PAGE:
Sandoval says a fellow Marine, Staff Sgt. Jared M. Casanova, with 1st Battalion, 5th Marine Regiment, helped him improve his skills with the rifle, which has become a valuable commodity in Iraq.

“We have always been in competitions against each other, one day he would win and the next day I would win,” said Sandoval. “Out here in Iraq it is a two way rifle range, with insurgents shooting at you. You have to make well aimed shots.”

November 29, 2004

Christmas time in Fallujah

Filed under: [::..Iraq..::] — gandalf23 @ 11:06 pm

The message below is in answer to query for info on mailing addresses for Xmas packages from C.O. 3/1 Marines, presently in battle for Fallujah.

Send early and often please.

Do NOT send “to any soldier” Address it to one of the following below:

From C.O. 3/1:

If anyone on your list would like to send packages to the men of the “Thundering Third”, our addresses to individual companies are:

3D BN 1ST MARINES UIC 40225 FPO AP 96426-0225

3D BN 1ST MAR INDIA CO UIC 40225 FPO AP 96426-0225

3RD BN 1ST MAR KILO CO UIC 40230 FPO AP 96426-0230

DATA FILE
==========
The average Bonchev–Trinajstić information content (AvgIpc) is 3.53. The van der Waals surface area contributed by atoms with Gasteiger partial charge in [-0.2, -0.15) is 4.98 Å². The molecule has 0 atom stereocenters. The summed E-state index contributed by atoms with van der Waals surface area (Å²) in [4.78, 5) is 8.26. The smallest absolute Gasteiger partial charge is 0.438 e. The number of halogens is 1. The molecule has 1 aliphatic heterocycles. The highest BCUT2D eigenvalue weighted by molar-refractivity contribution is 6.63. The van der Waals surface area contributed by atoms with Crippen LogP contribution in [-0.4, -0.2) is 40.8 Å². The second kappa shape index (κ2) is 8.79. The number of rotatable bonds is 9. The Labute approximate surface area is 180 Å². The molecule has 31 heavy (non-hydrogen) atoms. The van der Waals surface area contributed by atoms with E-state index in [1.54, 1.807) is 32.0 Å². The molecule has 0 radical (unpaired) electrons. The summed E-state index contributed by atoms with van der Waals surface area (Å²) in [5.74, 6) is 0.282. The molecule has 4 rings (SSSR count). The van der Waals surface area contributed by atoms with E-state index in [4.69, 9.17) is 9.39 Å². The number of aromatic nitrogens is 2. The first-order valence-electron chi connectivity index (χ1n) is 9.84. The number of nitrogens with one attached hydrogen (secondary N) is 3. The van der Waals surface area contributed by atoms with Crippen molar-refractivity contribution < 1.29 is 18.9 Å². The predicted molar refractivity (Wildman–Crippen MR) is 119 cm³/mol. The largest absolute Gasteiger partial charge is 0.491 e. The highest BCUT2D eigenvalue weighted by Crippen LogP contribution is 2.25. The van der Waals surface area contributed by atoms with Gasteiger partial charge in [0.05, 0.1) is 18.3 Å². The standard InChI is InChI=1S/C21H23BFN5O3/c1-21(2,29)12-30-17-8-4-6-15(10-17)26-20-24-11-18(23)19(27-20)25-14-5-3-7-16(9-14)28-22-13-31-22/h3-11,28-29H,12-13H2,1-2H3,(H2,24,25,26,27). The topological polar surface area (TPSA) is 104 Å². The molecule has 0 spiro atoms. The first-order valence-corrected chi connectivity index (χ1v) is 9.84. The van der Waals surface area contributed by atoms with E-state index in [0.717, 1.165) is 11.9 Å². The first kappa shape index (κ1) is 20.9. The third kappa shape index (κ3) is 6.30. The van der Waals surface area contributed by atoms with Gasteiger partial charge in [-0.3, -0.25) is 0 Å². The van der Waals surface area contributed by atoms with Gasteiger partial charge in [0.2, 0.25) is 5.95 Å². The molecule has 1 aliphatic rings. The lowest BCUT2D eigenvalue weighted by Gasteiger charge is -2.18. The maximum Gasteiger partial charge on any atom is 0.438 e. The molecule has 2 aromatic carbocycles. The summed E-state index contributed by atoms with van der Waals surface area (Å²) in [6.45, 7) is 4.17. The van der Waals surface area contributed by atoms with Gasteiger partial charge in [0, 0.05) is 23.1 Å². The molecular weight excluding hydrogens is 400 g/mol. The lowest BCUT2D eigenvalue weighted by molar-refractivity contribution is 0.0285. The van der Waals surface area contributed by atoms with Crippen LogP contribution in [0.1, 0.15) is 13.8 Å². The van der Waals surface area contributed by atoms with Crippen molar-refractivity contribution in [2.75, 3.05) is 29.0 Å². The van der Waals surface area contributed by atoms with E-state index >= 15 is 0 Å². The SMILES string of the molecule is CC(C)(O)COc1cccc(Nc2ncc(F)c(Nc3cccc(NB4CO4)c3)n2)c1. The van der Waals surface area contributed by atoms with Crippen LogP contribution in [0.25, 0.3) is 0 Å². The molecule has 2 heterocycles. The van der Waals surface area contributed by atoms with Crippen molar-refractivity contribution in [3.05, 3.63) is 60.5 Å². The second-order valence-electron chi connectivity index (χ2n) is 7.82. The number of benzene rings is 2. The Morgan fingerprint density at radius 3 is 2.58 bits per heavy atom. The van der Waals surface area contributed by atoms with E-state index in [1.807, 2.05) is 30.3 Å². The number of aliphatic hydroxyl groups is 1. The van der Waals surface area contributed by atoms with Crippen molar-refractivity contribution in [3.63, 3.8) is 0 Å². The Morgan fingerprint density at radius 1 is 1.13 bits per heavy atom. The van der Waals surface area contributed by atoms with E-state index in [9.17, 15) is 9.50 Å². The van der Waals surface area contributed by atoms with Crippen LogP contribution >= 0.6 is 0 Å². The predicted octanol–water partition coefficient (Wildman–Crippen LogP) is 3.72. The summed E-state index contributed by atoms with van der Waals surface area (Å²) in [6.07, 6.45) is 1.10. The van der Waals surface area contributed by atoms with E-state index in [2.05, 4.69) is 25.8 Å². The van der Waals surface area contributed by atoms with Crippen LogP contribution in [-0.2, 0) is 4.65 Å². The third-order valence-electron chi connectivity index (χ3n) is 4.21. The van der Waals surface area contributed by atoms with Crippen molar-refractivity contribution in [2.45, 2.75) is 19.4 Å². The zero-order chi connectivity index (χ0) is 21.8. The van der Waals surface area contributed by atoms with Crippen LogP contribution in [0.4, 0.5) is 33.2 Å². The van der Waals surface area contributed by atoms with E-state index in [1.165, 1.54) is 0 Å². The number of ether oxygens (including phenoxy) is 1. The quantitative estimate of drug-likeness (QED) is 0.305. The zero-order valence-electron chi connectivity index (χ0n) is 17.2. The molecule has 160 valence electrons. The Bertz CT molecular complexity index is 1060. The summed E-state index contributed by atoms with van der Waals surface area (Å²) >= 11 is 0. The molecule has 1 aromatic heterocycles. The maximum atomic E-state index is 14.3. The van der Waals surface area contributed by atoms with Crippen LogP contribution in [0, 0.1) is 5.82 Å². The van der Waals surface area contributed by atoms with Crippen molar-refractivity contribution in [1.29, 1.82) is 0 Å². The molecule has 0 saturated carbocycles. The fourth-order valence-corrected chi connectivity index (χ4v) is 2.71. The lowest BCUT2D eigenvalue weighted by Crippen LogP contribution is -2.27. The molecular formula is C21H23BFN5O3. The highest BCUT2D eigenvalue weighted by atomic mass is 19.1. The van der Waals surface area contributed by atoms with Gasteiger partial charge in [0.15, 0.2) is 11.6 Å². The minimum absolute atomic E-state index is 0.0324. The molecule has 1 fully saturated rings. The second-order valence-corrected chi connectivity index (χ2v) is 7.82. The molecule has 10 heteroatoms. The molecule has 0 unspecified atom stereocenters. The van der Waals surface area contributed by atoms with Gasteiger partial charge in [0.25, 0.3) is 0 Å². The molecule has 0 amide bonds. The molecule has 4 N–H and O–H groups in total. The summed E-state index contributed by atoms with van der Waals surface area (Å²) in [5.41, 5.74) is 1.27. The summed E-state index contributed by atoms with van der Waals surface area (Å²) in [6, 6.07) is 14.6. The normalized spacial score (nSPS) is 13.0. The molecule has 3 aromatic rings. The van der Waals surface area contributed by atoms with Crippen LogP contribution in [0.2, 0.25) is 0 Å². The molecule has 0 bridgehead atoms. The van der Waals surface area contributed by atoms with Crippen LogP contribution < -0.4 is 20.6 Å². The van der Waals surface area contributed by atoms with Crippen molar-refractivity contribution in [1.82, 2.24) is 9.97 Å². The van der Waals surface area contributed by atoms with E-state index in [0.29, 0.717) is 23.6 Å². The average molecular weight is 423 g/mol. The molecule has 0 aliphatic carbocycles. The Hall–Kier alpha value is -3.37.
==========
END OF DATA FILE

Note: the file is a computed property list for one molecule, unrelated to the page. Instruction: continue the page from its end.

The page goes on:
3RD BN 1ST MAR LIMA CO UIC 40235 FPO AP 96426-0235

3RD BN 1ST MAR WPNS CO UIC 40240 FPO AP 96426-0240

Your thoughts and prayers most welcome… will be in touch.

God Bless and Semper Fi,

LtCol Willy Buhl

Care package do’s and don’t’s

Locally, American Title held a care package drive for the troops in Iraq. Tommorrow is the last day to drop stuff off. They’ll send it all over there, which is nice as postage is kinda expensive.

Last Wednesday I dropped off several boxes full of books and magazines for the troops at the Corner Chapel drop off location in North Richland Hills. Mostly Clancy type thrillers and Grisham-esque mysteries. Also several Oprah (for the female troops) and some American Rifleman and Blade magazines.

Stem Cells cure paralyzed woman!

Filed under: random stuff — gandalf23 @ 7:16 pm

Stem cell from umbilical cord blood used to treat paralysis

Published November 27, 2004

SEOUL — South Korean researchers say they’ve used stem cell therapy to enable a paralyzed patient to walk after she was not even able to stand for the last 19 years.

Chosun University professor Song Chang-hun, Seoul National University professor Kang Kyung-sun, and Han Hoon from the Seoul Cord Blood Bank said they transplanted multi-potent stem cells from umbilical cord blood into the 37-year-old female patient who suffered from a spinal cord injury, the Korea Times reported Saturday.

The woman could now walk unassisted, the scientists said.

“The stem cell transplantation was performed on Oct. 12 this year and in just three weeks she started to walk with the help of a walker,” Song told reporters at a news conference in Seoul.